Andrew Rudalevige, Dickinson College
Kennedy School of Government, Harvard University
October 2005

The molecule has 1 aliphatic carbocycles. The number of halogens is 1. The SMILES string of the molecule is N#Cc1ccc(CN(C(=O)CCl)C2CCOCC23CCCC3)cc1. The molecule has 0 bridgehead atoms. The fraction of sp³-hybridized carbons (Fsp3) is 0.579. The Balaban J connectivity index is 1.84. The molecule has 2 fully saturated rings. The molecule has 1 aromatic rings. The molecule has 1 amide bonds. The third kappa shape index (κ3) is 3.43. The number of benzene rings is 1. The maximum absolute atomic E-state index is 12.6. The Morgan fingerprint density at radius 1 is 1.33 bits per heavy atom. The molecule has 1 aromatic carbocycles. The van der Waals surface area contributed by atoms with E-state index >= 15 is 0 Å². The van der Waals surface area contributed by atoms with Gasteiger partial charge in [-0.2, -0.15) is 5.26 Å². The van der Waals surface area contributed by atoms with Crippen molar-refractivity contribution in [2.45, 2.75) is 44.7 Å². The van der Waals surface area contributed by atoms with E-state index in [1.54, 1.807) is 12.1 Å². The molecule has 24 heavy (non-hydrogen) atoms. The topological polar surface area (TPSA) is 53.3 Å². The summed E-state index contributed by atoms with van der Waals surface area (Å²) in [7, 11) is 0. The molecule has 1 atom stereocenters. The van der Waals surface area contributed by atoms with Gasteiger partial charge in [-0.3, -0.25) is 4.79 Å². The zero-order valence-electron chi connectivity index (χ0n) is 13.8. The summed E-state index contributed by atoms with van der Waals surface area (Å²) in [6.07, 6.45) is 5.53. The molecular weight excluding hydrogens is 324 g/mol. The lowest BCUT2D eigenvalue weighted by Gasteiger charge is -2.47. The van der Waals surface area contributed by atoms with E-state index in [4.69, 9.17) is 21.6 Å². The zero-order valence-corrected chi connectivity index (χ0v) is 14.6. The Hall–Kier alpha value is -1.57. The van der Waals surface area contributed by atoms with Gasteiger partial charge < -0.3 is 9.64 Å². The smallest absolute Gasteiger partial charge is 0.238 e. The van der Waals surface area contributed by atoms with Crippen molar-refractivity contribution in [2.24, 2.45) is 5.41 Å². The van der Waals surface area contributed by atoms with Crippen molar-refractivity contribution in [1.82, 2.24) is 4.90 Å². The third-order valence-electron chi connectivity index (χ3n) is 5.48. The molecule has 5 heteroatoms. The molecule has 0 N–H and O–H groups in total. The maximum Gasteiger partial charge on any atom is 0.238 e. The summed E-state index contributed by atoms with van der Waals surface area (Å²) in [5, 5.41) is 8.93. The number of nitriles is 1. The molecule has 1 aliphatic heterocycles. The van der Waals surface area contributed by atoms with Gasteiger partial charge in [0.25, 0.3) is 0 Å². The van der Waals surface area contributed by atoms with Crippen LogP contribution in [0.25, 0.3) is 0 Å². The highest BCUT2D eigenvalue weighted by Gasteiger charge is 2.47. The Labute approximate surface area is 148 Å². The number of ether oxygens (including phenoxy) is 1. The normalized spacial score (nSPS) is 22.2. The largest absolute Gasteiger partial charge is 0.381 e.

One canard frequently hurled at the No Child Left Behind Act is that it was a right-wing plot to discredit, and then dismantle, public education. As for hard evidence, however, conspiracy theorists, who live in a fantasy world where NCLB-backer Ted Kennedy is either a Republican pawn or a closet conservative, have little to substantiate their beliefs other than a dubious pessimism that schools are incapable of improving themselves. Back on earth, political scientist Andrew Rudalevige reminds us that, far from dismantling public education, NCLB may well lead to even greater funding and resources. He lays out his evidence in a provocative paper written for last week's Harvard conference, "Adequacy Lawsuits: Their Growing Impact on American Education." His counterintuitive, though ultimately commonsense, argument is that the truckloads of performance data produced by NCLB-style accountability systems provide an edge to litigants filing "funding adequacy" lawsuits in states across the land. As the author says, "By requiring every student to reach proficiency on challenging content standards by 2014, by requiring a 'highly qualified' teacher in every classroom and a variety of interventions when students fail to make progress, NCLB effectively declares that every child can learn, if only given the resources to do so." This declaration buttresses arguments that litigants and legislators were already making at the state level. For example, Maryland's "Thornton Commission," set up to uncover a solution to the state's school finance inequity problems, found that "schools are being adequately funded when the amount of funding provided is sufficient to allow students, schools, and school systems to meet prescribed state performance standards." Through this circular reasoning, states have boxed themselves into a responsibility to help all students achieve high standards - a much tougher task than simply making education available to all. No Child Left Behind only raises the stakes - and, in time, probably, the costs. Rudalevige concludes by wondering whether the odd coalition of accountability hawks and adequacy proponents will stick together through the 2007 reauthorization and beyond. There's every reason to believe that the adequacy crowd will continue to prize NCLB as a boost for their cause; whether supporters of accountability (including conservatives) will feel comfortable aiding the big-spenders of the adequacy movement is another question altogether. Decide for yourself; the draft paper can be found here. You can view all of the conference papers here.

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